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PAX East – Awesomenauts Is, Well…Pretty Awesome

PAX East – Awesomenauts Is, Well…Pretty Awesome

by Jake ValentineApril 8, 2012

There seems to be a large number of MOBA oriented games on the show floor. League of Legends has a gigantic booth and we enjoyed our time with Smite yesterday. Today we forgone traditional MOBA customs again and this time tried out the 2D side scroller Awesomenauts from Romino Games, which, for an indie game, was drawing quite the crowd.

Romino seems to be out to simply the genre and capture the chaotic essence of team fights, something magnified by putting the game in a 2D view. Placement, something that’s hard to learn for newcomers, isn’t as much of an issue here, as all you need to worry about is backing up out of the way and jumping over enemy attacks. In addition, Romino has simplified the buying items system. Instead of learning which items work for each character, you’ll actually have twelve skills unique to each character and are able to purchase them all once you gain enough in game cash.

By simplifying the genre, players are able to actually enjoy playing Awesomenauts instead of learning item and skill builds. The learning cap is nowhere as steep as it is in, say, Heroes of Newerth, and is actually easier to learn the ropes than League of Legends. Each character has a jump, normal attack, and two special attack buttons, all of which are mapped to the face buttons on your controller. During a playthrough, my teammate had some trouble getting acclimated to how his character works, but by the end of the game, which we won short handed, he had a basic understanding on how everything works.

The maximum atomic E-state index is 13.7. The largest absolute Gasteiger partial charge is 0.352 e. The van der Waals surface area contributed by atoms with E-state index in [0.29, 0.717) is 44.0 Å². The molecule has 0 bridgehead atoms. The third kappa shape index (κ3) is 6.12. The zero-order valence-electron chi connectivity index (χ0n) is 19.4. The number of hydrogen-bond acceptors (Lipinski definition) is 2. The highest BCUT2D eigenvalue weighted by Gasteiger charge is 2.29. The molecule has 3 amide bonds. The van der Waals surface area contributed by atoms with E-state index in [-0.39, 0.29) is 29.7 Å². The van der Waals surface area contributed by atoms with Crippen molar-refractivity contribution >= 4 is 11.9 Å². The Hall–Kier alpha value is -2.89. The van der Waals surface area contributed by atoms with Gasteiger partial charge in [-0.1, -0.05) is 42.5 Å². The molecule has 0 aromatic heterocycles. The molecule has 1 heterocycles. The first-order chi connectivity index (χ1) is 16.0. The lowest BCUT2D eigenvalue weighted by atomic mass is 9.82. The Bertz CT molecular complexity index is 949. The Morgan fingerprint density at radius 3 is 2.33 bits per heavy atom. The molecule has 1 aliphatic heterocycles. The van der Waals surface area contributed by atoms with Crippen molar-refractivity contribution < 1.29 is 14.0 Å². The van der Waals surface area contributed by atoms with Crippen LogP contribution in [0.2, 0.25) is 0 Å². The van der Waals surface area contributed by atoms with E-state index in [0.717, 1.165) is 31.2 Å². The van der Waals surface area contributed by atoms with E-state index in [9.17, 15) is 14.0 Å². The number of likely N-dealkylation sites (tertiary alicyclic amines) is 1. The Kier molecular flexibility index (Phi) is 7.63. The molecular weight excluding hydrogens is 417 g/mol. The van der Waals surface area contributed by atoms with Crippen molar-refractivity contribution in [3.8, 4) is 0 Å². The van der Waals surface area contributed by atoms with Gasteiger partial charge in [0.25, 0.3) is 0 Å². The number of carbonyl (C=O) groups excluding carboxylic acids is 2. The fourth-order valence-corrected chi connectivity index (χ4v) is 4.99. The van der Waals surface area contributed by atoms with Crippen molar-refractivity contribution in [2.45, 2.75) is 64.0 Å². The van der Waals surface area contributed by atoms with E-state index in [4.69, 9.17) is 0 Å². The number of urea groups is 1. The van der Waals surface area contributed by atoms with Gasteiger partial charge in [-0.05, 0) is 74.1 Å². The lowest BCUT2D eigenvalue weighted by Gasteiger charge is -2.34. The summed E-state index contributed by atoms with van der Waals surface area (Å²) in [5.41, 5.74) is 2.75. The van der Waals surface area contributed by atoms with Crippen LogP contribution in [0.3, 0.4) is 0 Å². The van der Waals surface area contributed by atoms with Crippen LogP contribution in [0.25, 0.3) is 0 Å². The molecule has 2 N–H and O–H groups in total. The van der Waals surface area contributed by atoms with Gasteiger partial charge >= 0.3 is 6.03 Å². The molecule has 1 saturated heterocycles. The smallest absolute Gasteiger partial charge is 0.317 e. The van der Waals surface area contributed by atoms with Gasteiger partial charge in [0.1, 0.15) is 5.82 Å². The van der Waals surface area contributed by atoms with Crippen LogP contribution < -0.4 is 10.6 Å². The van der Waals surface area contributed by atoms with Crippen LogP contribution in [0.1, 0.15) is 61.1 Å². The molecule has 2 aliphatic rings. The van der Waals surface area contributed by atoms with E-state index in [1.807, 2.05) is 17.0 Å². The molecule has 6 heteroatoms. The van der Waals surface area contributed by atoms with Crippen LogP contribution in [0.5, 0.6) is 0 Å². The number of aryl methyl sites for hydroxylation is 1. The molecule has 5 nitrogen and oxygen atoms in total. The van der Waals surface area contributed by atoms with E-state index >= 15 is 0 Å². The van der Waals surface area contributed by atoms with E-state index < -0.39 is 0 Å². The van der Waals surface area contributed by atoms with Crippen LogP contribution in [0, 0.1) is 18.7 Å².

Speaking of short handed matches, Awesomenauts will load in bots to take the place of any human spot that isn’t filled. As expected, bots are nowhere near as intelligent as actual players, but its better than being 100% short handed. Additionally, since most of your damage is going to be coming from your special attacks, all of which naturally have a cooldown, teams with a bot aren’t too handicapped.

As always with the genre, there are two issues to deal with: hero balancing and keeping the game in balance if a newcomer over feeds. For the most part, they’re both non issues. In both games that I played, despite the fact that one hero in particular was fed and really strong, the winning team had to put in some hard work to win the game. In particular, enemy turrets packed a pretty serious punch, something I’d normally not be happy about, but it seems natural here.

All in all, my time with Awesomenauts was well spent and I’ll probably be heading back to play it some more Sunday. With a release date of next month, I’ll be counting down the days until the retail release.

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About The Author
Jake Valentine
Jake Valentine
Jake is an Editor at TGF. He currently resides in Cincinnati, Ohio. He enjoys video games, board games, card games, sporting games, and scripted sporting games.